Ionospheric plasma convection - last update: 26 November 1998, 1440 UT (RR)


Electric field from solar wind/IMF system is mapped (either directly or via magnetosphere) to the high-latitude ionosphere, creating horizontal E B plasma drift called convection. The actual convection pattern seen depends on the direction of IMF. See also solar wind - magnetosphere - ionosphere coupling.

Case of southward IMF

In the simplest case, occurring during southward IMF, the F-region plasma flows antisunward over the polar caps (open field lines, i.e., solar wind regime), and returns sunward within the auroral oval (closed field lines, i.e., magnetospheric regime). This creates the two cell pattern relating to the convection electrojets in the highly conducting auroral region (see, e.g., Clauer and Kamide, 1985; also term ionospheric DP 2 or "disturbance polar of the second type" current system has been used). The two cell pattern is most clear during the substorm growth phase.

In terms of electric fields, we have duskward pointing field over the polar cap, and dawnward field at the auroral latitudes.

Case of northward IMF

The situation is more complex during northward IMF: the ionospheric convection is much more structured, confined to much higher latitudes (polar cap is smaller), and velocities are of smaller magnitude than in the case of southward IMF. Reconnection is possible only between the IMF and the open field lines of the magnetotail. This results in four cell or three cell ionospheric convection pattern for strongly or weakly northward IMF, repectively.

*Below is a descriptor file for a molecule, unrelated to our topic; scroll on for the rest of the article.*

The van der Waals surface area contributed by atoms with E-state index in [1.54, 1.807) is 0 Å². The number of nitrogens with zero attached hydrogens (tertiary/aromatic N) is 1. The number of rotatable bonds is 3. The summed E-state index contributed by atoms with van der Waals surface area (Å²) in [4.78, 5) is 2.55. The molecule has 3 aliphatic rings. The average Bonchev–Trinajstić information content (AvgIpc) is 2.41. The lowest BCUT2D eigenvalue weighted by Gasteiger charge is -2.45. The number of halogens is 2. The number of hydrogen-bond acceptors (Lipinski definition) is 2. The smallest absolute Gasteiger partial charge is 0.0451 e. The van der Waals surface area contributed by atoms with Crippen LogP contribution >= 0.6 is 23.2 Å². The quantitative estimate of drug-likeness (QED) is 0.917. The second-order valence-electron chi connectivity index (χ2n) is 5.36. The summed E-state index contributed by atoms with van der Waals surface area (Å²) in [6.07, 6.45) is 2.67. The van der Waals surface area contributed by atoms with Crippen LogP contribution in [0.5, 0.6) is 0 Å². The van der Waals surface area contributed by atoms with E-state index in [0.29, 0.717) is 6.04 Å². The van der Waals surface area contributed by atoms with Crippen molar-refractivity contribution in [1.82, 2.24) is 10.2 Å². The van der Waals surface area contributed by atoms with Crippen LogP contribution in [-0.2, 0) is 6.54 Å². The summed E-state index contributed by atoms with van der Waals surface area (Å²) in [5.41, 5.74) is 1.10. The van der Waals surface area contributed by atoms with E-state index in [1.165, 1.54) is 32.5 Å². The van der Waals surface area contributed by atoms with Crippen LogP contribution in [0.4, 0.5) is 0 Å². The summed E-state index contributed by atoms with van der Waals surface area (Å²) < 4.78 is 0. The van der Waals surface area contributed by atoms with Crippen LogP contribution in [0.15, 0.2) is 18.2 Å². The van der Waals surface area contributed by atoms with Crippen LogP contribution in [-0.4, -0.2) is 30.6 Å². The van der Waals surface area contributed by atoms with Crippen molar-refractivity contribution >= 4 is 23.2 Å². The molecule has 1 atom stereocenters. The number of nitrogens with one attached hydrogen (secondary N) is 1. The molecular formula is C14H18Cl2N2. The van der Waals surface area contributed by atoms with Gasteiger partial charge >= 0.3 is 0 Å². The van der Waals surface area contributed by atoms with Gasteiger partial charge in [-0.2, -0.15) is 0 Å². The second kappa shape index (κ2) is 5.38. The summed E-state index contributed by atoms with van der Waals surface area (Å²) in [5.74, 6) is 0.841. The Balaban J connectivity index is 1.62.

It is usually thought that the high latitude cells (that are on open field lines all the time) are due to reconnection, and the low latitude cells are formed due to viscous interaction (Axford and Hines, 1961). In this process the momentum of the magnetosheath plasma is transmitted across the magnetopause by waves and diffusion, creating an effective viscosity. The untisunward convection takes place in closed field lines in equatorial boundary layer. The return flow towards the sun occurs on lower latitude field lines and is driven by back pressure in the magnetosphere near midnight. Observations of just the ionospheric convection signature cannot distinguish between viscous and reconnection based convections, but the measured high cross-polar cap potentials and the dependence of the convection geometry on IMF By suggest that the merging process dominates over viscous interaction when the IMF has a southward component. However, during northward IMF the relative importance of the viscous interaction is larger.

Effects of By

To be written. See, e.g., Reiff and Burch (1985).


See also: